The cross member 120 includes a spring loaded pin trap 124 extending along the length of the cross member 120. A pin track 126 is formed behind the pin trap 124 and against the cross member 120. The pin track 116 includes exit points 128 at either end of the pin trap 126 that open toward the front of the stabilizer 126.
A cross sectional view of the stabilizer 116 is depicted in
The front door 82 a is symmetrical along its horizontal centerline, allowing the front door 82 a to be mounted either to open from the left (as shown in
As the roller pin 134 travels along the pin path 138, it also moves along the pin track 126 toward the exit point 128 at one end of the pin trap 124. Referring now to
Later, as the front door 82 a is being closed, the roller pin 134 can re-enter the pin track 126 through the exit point 128. However, while the front door 82 is in an open position and the cabinet 50 a is loaded or unloaded, it is possible that the stabilizer 116 could be bumped or otherwise partially retracted by accident so that an exit point 128 of the pin track 126 would be out of line with the pin path 138. If this were to happen, the roller pin 134 would contact the pin trap 124 as the front door 82 a rotated toward the front portion 52 a of the cabinet 50 a. As best understood by comparing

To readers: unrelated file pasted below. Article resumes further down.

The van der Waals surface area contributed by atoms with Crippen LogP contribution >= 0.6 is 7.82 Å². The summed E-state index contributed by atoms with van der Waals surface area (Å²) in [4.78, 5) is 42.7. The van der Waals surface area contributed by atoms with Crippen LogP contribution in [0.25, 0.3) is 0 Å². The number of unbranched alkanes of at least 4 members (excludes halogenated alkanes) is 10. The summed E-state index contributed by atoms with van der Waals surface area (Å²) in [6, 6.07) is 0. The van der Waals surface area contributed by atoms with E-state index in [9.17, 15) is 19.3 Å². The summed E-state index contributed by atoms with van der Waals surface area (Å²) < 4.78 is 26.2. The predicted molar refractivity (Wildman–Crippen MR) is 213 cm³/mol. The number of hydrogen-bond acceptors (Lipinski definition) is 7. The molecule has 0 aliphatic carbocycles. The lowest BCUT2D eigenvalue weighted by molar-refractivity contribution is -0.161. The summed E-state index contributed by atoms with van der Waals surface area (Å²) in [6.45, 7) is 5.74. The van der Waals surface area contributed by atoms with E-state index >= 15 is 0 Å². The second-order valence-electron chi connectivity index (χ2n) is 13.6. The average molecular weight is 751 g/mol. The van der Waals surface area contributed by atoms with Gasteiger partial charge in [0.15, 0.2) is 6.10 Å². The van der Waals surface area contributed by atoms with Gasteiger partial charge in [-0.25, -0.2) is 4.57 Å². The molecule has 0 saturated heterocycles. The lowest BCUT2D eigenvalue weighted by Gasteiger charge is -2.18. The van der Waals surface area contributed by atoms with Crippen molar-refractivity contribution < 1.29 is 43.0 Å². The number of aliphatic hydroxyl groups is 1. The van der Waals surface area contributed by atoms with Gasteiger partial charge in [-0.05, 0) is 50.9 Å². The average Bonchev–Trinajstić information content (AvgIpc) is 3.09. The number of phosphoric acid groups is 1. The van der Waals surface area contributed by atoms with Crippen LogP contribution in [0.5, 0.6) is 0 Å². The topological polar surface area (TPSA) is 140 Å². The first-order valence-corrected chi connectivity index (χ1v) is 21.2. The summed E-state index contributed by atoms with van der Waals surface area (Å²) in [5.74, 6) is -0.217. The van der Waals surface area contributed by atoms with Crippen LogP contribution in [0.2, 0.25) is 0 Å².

Once the roller pin 134 returns to engage the pin track 126, the force of the rotating front door 82 a is used to exert retracting forces, exerted through the roller pin 134 against the cross member 120, to retract the stabilizer 116 into the fixed base 56 a of the cabinet 50 a. Thus, closing the front door 82 a automatically retracts the stabilizer 116 into the fixed base 56 a of the cabinet 50 a regardless of how far the stabilizer 116 has been extended. Retraction of the stabilizer 116 then frees up adjacent floor space until it is again necessary to open the front door 82 a to again service electrical component boxes that are stored inside the cabinet 50 a.